Updated from 7 a.m. ET to include Permian Basin Trust recommendation
NEW YORK ( TheStreet) -- Investors seeking high income yields and insulation from macroeconomic volatility might want to consider energy master limited partnerships (MLPs).
Simply put, these investment vehicles are publicly-traded partnerships focusing on midstream energy infrastructure. They're structured to provide everything from state tax to financial flexibility, leaving the companies with abundant cash left over to reward its stakeholders with. Unlike many of the standard energy corporations, they don't pay corporate taxes, don't own risky exploration assets, and don't need to deploy capital for drilling operations.
Units of these investment vehicles are quoted daily on the major stock exchanges in stock market quotations.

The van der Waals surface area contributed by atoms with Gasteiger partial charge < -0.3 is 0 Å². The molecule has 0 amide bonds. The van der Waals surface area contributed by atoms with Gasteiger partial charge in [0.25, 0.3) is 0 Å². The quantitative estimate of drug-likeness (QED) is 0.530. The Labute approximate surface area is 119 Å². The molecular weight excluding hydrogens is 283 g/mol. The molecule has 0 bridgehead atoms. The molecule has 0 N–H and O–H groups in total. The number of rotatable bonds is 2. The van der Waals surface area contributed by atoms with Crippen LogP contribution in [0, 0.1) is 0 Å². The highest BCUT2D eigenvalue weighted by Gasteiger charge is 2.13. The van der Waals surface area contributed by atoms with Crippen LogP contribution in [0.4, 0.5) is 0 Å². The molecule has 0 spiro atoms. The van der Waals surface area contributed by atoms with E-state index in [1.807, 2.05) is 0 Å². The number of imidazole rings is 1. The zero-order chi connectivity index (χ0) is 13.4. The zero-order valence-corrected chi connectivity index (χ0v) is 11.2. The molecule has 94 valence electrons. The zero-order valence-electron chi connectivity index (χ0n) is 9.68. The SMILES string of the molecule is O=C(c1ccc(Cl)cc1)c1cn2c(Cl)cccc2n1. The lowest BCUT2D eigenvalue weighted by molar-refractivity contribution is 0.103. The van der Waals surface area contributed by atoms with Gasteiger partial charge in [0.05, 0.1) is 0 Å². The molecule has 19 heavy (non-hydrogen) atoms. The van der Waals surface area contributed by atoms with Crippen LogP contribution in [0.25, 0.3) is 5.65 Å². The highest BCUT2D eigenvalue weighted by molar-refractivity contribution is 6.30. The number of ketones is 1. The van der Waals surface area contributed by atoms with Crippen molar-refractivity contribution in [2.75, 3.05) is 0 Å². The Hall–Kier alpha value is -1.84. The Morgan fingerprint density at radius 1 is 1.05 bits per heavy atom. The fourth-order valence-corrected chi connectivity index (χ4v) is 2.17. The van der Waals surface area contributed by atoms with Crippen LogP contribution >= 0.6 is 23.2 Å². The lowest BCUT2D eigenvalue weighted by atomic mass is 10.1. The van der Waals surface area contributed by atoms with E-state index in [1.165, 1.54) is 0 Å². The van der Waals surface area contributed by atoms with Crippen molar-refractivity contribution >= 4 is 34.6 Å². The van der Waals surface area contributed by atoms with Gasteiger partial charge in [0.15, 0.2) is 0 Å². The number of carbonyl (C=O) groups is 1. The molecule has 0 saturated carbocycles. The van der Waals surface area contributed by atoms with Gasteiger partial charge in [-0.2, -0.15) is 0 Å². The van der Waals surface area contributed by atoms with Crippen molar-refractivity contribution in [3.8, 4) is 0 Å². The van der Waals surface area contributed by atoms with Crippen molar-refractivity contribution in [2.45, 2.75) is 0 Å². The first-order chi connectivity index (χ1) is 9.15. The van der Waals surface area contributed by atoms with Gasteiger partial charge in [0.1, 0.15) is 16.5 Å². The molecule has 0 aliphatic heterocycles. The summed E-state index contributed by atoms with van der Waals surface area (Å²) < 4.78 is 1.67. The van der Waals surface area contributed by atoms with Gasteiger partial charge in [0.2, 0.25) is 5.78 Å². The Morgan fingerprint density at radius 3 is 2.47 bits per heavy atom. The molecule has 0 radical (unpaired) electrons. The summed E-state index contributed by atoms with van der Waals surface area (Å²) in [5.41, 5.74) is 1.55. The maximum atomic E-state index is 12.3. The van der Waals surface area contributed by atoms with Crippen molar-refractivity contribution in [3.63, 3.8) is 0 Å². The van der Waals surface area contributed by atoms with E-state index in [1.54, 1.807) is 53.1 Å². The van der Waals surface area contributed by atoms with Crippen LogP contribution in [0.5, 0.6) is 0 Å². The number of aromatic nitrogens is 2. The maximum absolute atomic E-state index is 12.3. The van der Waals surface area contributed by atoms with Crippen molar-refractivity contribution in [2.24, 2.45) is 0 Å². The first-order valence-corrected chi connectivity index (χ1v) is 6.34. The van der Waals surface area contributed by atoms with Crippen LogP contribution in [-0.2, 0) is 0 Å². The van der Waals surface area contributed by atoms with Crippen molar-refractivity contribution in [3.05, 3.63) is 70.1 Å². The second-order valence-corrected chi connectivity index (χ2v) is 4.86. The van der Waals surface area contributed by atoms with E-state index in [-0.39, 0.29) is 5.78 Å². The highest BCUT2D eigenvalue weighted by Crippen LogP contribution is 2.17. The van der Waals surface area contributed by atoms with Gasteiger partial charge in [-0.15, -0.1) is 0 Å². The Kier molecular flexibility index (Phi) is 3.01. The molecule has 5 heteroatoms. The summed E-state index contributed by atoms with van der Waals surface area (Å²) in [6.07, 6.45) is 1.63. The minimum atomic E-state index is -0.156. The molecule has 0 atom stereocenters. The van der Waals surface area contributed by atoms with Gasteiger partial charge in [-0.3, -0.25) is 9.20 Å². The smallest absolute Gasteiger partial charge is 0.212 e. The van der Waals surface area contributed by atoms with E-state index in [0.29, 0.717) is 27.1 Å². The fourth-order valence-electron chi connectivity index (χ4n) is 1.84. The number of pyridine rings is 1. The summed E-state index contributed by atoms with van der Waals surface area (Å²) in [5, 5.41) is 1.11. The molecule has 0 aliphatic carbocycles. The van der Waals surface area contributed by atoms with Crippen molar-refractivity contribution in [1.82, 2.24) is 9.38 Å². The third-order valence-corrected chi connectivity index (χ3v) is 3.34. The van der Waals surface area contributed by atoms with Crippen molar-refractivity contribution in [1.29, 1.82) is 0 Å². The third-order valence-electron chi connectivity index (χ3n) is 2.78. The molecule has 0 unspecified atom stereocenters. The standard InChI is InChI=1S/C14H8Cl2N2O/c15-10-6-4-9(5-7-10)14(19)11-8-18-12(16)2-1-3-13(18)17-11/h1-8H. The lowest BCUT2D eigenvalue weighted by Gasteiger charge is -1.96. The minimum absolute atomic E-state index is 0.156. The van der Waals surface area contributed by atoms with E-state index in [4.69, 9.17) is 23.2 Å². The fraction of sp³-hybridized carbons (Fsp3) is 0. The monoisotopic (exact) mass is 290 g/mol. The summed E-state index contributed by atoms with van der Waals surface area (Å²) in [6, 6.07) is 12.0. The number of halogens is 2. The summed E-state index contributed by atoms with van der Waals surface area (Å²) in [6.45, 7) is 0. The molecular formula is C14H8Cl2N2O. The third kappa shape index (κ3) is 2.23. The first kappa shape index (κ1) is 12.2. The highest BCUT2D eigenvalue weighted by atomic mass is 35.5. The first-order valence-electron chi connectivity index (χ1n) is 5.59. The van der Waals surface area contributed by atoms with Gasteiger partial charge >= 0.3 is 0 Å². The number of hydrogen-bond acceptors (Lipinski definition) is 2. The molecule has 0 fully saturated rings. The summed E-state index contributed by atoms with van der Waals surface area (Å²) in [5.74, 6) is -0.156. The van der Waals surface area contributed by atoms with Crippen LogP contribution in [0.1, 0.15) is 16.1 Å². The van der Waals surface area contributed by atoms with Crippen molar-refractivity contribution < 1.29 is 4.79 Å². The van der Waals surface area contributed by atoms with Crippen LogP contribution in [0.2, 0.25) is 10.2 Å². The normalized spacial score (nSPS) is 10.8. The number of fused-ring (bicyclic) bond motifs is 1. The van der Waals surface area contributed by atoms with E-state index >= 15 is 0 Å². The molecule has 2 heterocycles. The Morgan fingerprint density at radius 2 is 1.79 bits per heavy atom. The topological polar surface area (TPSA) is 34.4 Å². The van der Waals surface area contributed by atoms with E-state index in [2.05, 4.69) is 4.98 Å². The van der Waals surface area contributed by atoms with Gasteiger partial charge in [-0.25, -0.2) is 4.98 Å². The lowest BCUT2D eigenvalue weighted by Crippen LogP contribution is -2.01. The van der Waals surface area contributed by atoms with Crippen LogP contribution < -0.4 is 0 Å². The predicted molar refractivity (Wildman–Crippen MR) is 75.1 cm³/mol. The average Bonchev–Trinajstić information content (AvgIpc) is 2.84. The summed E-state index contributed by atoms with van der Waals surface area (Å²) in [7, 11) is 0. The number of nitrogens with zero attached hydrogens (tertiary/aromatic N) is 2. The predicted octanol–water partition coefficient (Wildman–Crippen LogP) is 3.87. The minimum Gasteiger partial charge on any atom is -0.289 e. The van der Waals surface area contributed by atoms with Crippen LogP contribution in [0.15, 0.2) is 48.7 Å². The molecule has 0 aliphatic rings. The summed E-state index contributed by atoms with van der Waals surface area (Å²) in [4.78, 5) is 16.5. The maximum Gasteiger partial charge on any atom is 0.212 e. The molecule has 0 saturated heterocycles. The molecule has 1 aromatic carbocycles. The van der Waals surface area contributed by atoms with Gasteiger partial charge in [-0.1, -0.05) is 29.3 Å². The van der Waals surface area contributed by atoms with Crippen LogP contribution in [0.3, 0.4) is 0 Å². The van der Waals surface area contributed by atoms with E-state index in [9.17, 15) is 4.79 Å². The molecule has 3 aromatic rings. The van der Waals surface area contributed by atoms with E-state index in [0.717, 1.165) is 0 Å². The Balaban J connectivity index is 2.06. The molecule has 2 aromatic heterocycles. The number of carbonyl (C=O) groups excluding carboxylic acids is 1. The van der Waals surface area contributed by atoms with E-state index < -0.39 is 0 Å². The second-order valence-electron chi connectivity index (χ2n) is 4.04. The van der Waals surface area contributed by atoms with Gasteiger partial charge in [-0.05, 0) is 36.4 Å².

"The heart of it is great infrastructure," says James Cunnane Jr., chief investment officer at Famco, a multi-product firm overseeing $6.4 billion.The Interstate Natural Gas Association of America estimates that between 2011 and 2035 in North America, there's a need for about 1,400 miles a year of new, key natural gas transmission infrastructure; 16,500 miles a year of new, natural gas gathering and processing lines; 800 miles a year of new oil transmission pipelines, and much, much more. Meanwhile, Dan Spears, a partner at Swank Capital, which specializes in MLPs and has $1.58 billion in assets under management, says MLPs have been a magnet for "people looking for income in an income-starved environment." These entities have largely been insulated from volatile macroeconomic influences because households and businesses need to be able to access energy no matter what. There are still many underserved energy markets in North America, rendering a build out of energy infrastructure inevitable. This is one factor that allows these energy infrastructure pure plays to generate steady, stable revenue. Furthermore, they're able to generate revenue based on the amount of volume that they transport, like a toll road, says Famco's Cunnane. While energy prices can swing wildly at the whim of macro trends, volumes generally don't vary to this degree.